Why God of War is a “special” gaming experience – Hands-on preview
Age has not wearied Kratos and Sony Santa Monica has done an incredible job reinventing God of War for the PS4 generation.
I had my doubts. Over the course of seven games, the God of War series had proved beyond a shadow of a doubt that its cinematic, linear, fixed camera brawling action was the most sublime form of interactive entertainment. So when God of War was announced for the PS4 as an open-world action-adventure with a free-roaming camera and deeper RPG mechanics, I was sure it would lose something in the transition. Surely it couldn’t retain the same depth of combat or the same cinematic transitions that gave scale to each encounter. Surely it would just feel like a Tomb Raider or Uncharted clone. Surely, it would lose its soul.
I was wrong.
Having just played through the opening three-hours of the game, I’m satisfied that Sony Santa Monica has solved my biggest concerns in reimagining one of my (and gaming’s) favourite gameplay experiences. The combat feels just as cathartic in the instinctive, seamless way it lets you link combos together against multiple opponents at once – right down to the gory finishing moves. And the game intelligently and dramatically links between cinematic moments and gameplay, dodge rolling the issue created by relenting camera control by masterfully introducing micro-cutscenes mid-battle and during exploration.
This is not the first thing you will think of when Kratos’ iconic, perpetually pissed off voice grovels out of your speakers. You’ll think about the visuals. God of War will most definitely enter the conversation of “best looking game ever”. I could go on for pages about the detail in the bark, the subtleties in the animations and the ways that the frigid, isolated, Norse atmosphere is evoked. Or the way the space between gameplay and story has been extinguished from existence. It’s all truly gorgeous, heightened at every turn by the aforementioned cinematography.
But Sony Santa Monica’s class shines brightest when dealing with Kratos’ son, Atreus. When the story begins, Kratos is a world away from the Mediterranean battleground of his previous games, hiding from his past in the freezing wilds of Scandinavia. For reasons unrevealed in my playtime, the duo needs to venture to a sacred mountain following the death of the boy’s mother. However, Kratos does not believe his son to be ready for the perilous journey.
As they mourn together, we watch not only the boy struggle to live up to his father’s (very high) standards, but also Kratos’ inability to give in to the love he clearly feels for his son for fear of making him soft. Exploring the forest together, learning how to hunt and kill for the first time, and dealing with the rise of mythical foes around their hidden little cabin, is delicately handled. It makes for a special kind of game. As a father of three myself, I was so happy to see how the subtle animations in the characters’ faces and body language, and the excellent dialogue of the boy, emulated my own life experiences.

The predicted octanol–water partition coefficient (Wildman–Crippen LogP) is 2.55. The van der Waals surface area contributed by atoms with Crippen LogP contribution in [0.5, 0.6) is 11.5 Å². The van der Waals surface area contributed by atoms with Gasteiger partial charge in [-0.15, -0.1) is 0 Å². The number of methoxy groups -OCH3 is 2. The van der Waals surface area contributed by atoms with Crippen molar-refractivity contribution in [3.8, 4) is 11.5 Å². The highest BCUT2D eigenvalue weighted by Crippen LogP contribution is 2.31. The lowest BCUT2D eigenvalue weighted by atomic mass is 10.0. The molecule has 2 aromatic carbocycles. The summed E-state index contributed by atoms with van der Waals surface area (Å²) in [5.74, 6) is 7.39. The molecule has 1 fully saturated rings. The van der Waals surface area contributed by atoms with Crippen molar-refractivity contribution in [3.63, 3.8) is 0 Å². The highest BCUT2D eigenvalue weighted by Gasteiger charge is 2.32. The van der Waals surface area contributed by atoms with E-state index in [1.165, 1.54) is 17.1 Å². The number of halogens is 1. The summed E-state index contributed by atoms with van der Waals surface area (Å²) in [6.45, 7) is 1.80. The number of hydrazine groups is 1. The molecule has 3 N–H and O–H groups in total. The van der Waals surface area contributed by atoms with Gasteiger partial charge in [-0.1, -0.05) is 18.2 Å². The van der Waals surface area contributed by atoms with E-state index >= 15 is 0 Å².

Yes, I’m only three hours in, but at this early stage I can’t help but feel I will have a connection to this story unlike one I have experienced before in a video game. God of War threatens to make me really analyse the way I approach challenges with my son in the real world! Only with the slight deviation in that, I won’t be dealing with a backdrop of aggressive, building-sized hell-spawns on the way (I hope).
Dealing with such monstrosities is just as fun as I remember it from the earlier games. Within half an hour of picking up the controller, you’ll be facing off against the screen-filling, super-powerful kind of foe for which God of War is famous. And within 90 minutes you’ll face off against another god-like being in a battle of such scale it makes Dragon Ball look limp-fisted. I don’t want to wreck these experiences too much as they’re thrilling in the way they surprise you with twists and turns. What I will say is that both fights involved learning and adapting to combat patterns, and expertly timing both attacking and defensive (countering included) moves.
You can control Atreus in battles to an extent – I used him to distract an enemy with arrow shots so I could get a better opening – but it felt a little out of place at best, redundant at worst. Watching your son stay immune to contact with a fast-moving, car-sized club while he peppers off arrows is hard to swallow despite the setting. While relatively easy to control, the use of Atreus in combat appears to be the only weakness in the gameplay during the early period of the game.
Perhaps the skill tree will evolve this gameplay aspect deeper into the game as you level-up Kratos, as well as discover new weapons and runes (to apply to weapons). And considering the coming-of-age tale that centres the story here, I would hope that his son would also grow in abilities and usefulness in battle as the story progresses, too.
Walking away from my hands-on time with God of War I couldn’t shake the feeling that the game was going to be something special. There’s still a lot for me to see, especially in regards to how the combat grows through the game, what role the young boy plays in the gameplay and how the open (or more open) nature of the world design rewards and encourages exploration. But I’m already fully immersed in this story and this world, and fully expectant that God of War will not only be a new chapter for a beloved series, but a new standard for the humble brawler.